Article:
Purpose: The United States’ population is rapidly aging. As older people require more expensive medical and nursing attention, health-care/nursing costs keep rising, to the extent that they are not sustainable. As a result, the USA is faced with an ethical dilemma. While egalitarian ethical principles and the provisions of the American Nurses Association (ANA) code of ethics require the provision of medical/nursing care to everyone regardless of age, severity of disease and productivity, utilitarians view that as impossible. Assuming that provisions ANA’s codes of ethics are the same as ethical principles, this paper aims to discuss the debate between those two sides in detail. Design/methodology/approach: The paper, viewing the rise of health-care/nursing costs as the cause of the above ethical dilemma, discusses Daniel Callahan’s utilitarian argument that, given the ever-rising health/nursing costs as a percentage of GDP, the USA will be forced to ration health care/nursing on the basis of age. The ethical arguments opposing Callahan’s arguments will also be presented. Findings: While the debate between those two viewpoints is bond to continue, some writers have tried to find a compromise, a solution by assuming that, through efficiency, health/nursing costs can be lowered, making Callahan’s age-based rationing unnecessary. Originality/value: This paper is original as it, by including nursing costs as an inseparable component of health-care costs, makes the aforementioned debate applicable to nursing care.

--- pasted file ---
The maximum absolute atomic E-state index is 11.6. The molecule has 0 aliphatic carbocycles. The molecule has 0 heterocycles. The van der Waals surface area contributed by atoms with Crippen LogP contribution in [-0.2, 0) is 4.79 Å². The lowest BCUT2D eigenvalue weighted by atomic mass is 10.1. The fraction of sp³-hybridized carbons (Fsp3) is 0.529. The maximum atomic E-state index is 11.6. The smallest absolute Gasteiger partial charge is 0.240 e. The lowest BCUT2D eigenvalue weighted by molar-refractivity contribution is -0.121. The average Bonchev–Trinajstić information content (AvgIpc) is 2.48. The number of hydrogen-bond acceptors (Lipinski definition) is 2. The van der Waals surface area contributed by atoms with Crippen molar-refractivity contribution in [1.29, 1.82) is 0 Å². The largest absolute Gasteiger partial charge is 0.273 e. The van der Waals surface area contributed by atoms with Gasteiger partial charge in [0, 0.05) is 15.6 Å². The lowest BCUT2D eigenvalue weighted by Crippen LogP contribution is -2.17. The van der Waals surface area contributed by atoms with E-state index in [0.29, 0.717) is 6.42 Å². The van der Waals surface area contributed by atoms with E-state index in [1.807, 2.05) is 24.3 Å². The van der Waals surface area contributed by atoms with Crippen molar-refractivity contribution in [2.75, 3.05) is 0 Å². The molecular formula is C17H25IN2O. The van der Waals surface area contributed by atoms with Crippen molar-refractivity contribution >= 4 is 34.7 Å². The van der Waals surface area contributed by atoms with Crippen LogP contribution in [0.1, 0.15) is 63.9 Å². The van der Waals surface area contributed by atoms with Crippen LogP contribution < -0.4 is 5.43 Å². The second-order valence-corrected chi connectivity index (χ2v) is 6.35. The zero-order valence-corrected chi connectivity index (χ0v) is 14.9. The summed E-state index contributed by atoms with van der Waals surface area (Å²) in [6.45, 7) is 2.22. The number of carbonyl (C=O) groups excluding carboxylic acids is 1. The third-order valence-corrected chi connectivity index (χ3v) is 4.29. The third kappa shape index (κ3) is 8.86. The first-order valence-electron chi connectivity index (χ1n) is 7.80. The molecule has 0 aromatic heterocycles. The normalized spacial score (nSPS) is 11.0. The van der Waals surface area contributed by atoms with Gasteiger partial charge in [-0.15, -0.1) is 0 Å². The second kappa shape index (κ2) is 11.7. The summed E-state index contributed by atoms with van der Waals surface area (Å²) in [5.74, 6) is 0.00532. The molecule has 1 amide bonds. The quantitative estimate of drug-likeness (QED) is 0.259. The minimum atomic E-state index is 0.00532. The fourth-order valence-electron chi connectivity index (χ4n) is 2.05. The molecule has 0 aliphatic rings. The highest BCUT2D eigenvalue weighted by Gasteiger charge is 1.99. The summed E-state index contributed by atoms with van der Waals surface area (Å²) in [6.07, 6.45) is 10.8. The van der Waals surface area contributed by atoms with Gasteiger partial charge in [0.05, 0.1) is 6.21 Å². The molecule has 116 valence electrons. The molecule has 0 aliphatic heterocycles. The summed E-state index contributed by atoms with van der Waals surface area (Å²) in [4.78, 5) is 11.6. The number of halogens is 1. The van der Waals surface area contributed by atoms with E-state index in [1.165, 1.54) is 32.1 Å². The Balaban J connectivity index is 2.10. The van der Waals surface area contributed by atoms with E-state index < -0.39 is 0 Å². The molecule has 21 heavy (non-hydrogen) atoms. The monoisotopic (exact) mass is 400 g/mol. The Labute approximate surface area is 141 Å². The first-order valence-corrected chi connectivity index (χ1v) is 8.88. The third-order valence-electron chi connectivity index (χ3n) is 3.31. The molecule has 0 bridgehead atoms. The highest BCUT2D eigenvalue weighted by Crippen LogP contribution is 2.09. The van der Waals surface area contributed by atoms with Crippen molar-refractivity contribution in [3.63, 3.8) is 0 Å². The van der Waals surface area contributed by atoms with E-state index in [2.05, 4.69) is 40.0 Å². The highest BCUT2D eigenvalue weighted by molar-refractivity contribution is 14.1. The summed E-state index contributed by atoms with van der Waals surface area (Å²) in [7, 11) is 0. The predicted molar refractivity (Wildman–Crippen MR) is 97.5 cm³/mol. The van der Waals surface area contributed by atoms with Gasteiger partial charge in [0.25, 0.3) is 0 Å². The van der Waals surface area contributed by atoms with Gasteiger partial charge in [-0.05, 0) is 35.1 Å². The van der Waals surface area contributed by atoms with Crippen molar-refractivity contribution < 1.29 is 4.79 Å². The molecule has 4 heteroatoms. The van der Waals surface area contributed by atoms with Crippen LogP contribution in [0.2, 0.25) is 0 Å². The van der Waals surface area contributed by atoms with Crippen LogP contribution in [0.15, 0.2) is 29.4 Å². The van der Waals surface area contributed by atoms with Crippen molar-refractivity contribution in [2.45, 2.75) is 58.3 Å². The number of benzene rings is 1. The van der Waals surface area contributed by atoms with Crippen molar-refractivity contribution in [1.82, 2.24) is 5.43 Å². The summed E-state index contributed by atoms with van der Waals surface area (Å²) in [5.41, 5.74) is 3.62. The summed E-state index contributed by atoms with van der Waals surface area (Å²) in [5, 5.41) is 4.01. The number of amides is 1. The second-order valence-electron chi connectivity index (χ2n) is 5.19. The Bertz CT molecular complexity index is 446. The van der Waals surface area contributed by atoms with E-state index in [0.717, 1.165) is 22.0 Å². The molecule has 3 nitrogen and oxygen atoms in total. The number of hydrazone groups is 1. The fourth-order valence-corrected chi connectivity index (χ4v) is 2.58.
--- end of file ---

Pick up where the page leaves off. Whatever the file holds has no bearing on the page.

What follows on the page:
All Science Journal Classification (ASJC) codes
- Economics and Econometrics